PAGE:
My thinking so far is that the A+ will atleast give me a foot in the IT industry and I can get a better idea what direction I want to go in then. It also doesn't take very long to achieve and it seems that people with this cert are very employable in the 1st line helpdesk role - and to be frank, just getting that would be a massive boost for me in both pay and confidence.
     
  10. dmarsh

    dmarsh Terabyte Poster

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    There are various different ways at looking at things, hardware and networking knowledge is certainly useful as a programmer but certification in them is generally unnecessary.

    With current high level languages you are shielded from many of the specifics of hardware, architecture, infrastructure, OS, etc.

    Learning the core syntax of a computer language is certainly possible in under a year.

    However you will then need to learn various other frameworks, libraries, tools, methodologies, best practice, etc.

    To be productive and produce quality code you will typically need at least a couple of years experience.

    Getting an entry level position as a programmer therefore pretty tough. Firstly there aren't many entry level positions, and secondly you will have a lot of good competition that may have been hobbyist coders for years.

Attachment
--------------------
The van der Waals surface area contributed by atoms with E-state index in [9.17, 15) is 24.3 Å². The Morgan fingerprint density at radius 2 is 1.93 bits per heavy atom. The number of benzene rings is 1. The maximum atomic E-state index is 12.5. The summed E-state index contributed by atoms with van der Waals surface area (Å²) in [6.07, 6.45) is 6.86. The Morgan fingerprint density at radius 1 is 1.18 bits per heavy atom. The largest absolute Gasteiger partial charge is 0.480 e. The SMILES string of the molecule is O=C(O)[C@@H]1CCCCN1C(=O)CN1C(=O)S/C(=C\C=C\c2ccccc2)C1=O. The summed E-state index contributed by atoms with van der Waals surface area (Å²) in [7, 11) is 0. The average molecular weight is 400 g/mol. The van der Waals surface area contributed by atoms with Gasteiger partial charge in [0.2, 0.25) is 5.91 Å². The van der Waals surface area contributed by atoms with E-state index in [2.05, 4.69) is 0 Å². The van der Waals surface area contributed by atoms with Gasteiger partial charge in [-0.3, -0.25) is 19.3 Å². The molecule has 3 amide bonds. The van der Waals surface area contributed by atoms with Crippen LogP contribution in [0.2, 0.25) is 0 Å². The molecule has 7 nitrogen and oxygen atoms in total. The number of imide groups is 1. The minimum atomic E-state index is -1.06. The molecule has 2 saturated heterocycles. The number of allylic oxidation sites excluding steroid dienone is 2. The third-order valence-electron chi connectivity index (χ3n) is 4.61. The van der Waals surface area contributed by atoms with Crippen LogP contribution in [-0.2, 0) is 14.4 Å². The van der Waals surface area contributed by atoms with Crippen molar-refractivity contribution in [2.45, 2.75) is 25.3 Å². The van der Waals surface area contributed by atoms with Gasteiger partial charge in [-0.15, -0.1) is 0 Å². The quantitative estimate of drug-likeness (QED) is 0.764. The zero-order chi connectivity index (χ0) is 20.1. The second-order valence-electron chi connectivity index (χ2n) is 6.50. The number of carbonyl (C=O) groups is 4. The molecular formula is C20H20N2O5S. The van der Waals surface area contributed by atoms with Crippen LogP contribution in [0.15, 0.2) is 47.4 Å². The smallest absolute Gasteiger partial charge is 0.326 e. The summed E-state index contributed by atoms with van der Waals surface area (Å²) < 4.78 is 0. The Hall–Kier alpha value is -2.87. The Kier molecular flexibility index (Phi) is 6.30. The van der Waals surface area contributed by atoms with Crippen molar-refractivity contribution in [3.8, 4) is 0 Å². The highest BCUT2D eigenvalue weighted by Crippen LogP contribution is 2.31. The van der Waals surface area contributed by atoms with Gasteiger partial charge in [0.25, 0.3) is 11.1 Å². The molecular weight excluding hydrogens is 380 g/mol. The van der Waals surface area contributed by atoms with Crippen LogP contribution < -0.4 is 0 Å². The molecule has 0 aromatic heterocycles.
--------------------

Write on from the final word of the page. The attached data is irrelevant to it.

Certifications: CITP, BSc, HND, SCJP, SCJD, SCWCD, SCBCD, SCEA, N+, Sec+, Proj+, Server+, Linux+, MCTS, MCPD, MCSA, MCITP, CCDH
  11. JonnyMX

    JonnyMX Petabyte Poster

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    There are, as always, some great books out there. Easy steps is a good place to start, as are the 'learn C# in a weekend' sort of things. They obviously won't give you anything like the depth of skills that you need, but they will give you an overview of what you're up against.

    I did M206 at the OU which was an excellent module in object orientated programming. OK, so I haven't come across Smalltalk since, but the principles were sound.

    I think the place to start is to try and decide where you would like to end up. Embedded systems, games design, software development are all likely to require different skills and different languages. Try and find out which ones are dominant in your niche and work towards that. No point in spending two years learning C++ and then finding out that traffic lights are still using Fortran.
     
    Certifications: MCT, MCTS, i-Net+, CIW CI, Prince2, MSP, MCSD